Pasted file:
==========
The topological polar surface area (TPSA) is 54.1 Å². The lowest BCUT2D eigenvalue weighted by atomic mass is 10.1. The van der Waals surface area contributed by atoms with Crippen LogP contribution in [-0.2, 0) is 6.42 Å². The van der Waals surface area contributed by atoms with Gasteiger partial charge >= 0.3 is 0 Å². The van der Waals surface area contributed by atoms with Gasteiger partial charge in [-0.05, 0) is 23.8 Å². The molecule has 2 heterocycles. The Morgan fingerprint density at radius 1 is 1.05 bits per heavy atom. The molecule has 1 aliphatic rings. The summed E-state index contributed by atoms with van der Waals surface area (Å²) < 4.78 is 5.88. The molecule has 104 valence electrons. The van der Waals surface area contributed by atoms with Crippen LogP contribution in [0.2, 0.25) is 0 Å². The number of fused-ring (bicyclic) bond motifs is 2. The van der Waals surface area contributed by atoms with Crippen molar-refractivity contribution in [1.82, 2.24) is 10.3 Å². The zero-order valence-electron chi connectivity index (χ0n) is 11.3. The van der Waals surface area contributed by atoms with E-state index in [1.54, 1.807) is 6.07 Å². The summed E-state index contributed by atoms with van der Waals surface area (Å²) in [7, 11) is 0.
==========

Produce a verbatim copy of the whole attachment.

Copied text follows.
The topological polar surface area (TPSA) is 54.1 Å². The lowest BCUT2D eigenvalue weighted by atomic mass is 10.1. The van der Waals surface area contributed by atoms with Crippen LogP contribution in [-0.2, 0) is 6.42 Å². The van der Waals surface area contributed by atoms with Gasteiger partial charge >= 0.3 is 0 Å². The van der Waals surface area contributed by atoms with Gasteiger partial charge in [-0.05, 0) is 23.8 Å². The molecule has 2 heterocycles. The Morgan fingerprint density at radius 1 is 1.05 bits per heavy atom. The molecule has 1 aliphatic rings. The summed E-state index contributed by atoms with van der Waals surface area (Å²) < 4.78 is 5.88. The molecule has 104 valence electrons. The van der Waals surface area contributed by atoms with Crippen LogP contribution in [0.2, 0.25) is 0 Å². The number of fused-ring (bicyclic) bond motifs is 2. The van der Waals surface area contributed by atoms with Crippen molar-refractivity contribution in [1.82, 2.24) is 10.3 Å². The zero-order valence-electron chi connectivity index (χ0n) is 11.3. The van der Waals surface area contributed by atoms with E-state index in [1.54, 1.807) is 6.07 Å². The summed E-state index contributed by atoms with van der Waals surface area (Å²) in [7, 11) is 0.